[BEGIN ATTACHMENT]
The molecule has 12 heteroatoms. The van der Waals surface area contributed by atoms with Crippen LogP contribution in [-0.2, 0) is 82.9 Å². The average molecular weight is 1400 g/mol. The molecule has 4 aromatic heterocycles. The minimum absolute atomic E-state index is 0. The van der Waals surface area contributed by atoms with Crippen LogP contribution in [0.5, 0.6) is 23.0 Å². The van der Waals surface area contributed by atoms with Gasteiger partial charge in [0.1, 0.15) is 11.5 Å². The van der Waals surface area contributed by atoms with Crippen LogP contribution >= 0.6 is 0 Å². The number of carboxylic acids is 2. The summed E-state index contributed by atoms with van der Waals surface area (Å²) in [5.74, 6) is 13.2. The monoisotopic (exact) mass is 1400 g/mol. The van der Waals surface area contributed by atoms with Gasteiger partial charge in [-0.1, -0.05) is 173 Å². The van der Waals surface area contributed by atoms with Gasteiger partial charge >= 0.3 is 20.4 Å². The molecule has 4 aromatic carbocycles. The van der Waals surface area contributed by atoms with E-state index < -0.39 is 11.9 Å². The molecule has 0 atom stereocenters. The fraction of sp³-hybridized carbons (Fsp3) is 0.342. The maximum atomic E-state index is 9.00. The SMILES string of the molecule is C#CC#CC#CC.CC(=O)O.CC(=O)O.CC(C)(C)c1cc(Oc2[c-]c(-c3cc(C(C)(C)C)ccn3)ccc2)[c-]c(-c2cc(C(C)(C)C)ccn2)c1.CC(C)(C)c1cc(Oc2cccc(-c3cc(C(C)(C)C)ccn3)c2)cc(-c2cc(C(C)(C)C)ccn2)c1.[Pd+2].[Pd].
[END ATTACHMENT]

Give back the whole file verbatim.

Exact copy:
The molecule has 12 heteroatoms. The van der Waals surface area contributed by atoms with Crippen LogP contribution in [-0.2, 0) is 82.9 Å². The average molecular weight is 1400 g/mol. The molecule has 4 aromatic heterocycles. The minimum absolute atomic E-state index is 0. The van der Waals surface area contributed by atoms with Crippen LogP contribution in [0.5, 0.6) is 23.0 Å². The van der Waals surface area contributed by atoms with Gasteiger partial charge in [0.1, 0.15) is 11.5 Å². The van der Waals surface area contributed by atoms with Crippen LogP contribution >= 0.6 is 0 Å². The number of carboxylic acids is 2. The summed E-state index contributed by atoms with van der Waals surface area (Å²) in [5.74, 6) is 13.2. The monoisotopic (exact) mass is 1400 g/mol. The van der Waals surface area contributed by atoms with Gasteiger partial charge in [-0.1, -0.05) is 173 Å². The van der Waals surface area contributed by atoms with Gasteiger partial charge >= 0.3 is 20.4 Å². The molecule has 4 aromatic carbocycles. The van der Waals surface area contributed by atoms with E-state index < -0.39 is 11.9 Å². The molecule has 0 atom stereocenters. The fraction of sp³-hybridized carbons (Fsp3) is 0.342. The maximum atomic E-state index is 9.00. The SMILES string of the molecule is C#CC#CC#CC.CC(=O)O.CC(=O)O.CC(C)(C)c1cc(Oc2[c-]c(-c3cc(C(C)(C)C)ccn3)ccc2)[c-]c(-c2cc(C(C)(C)C)ccn2)c1.CC(C)(C)c1cc(Oc2cccc(-c3cc(C(C)(C)C)ccn3)c2)cc(-c2cc(C(C)(C)C)ccn2)c1.[Pd+2].[Pd].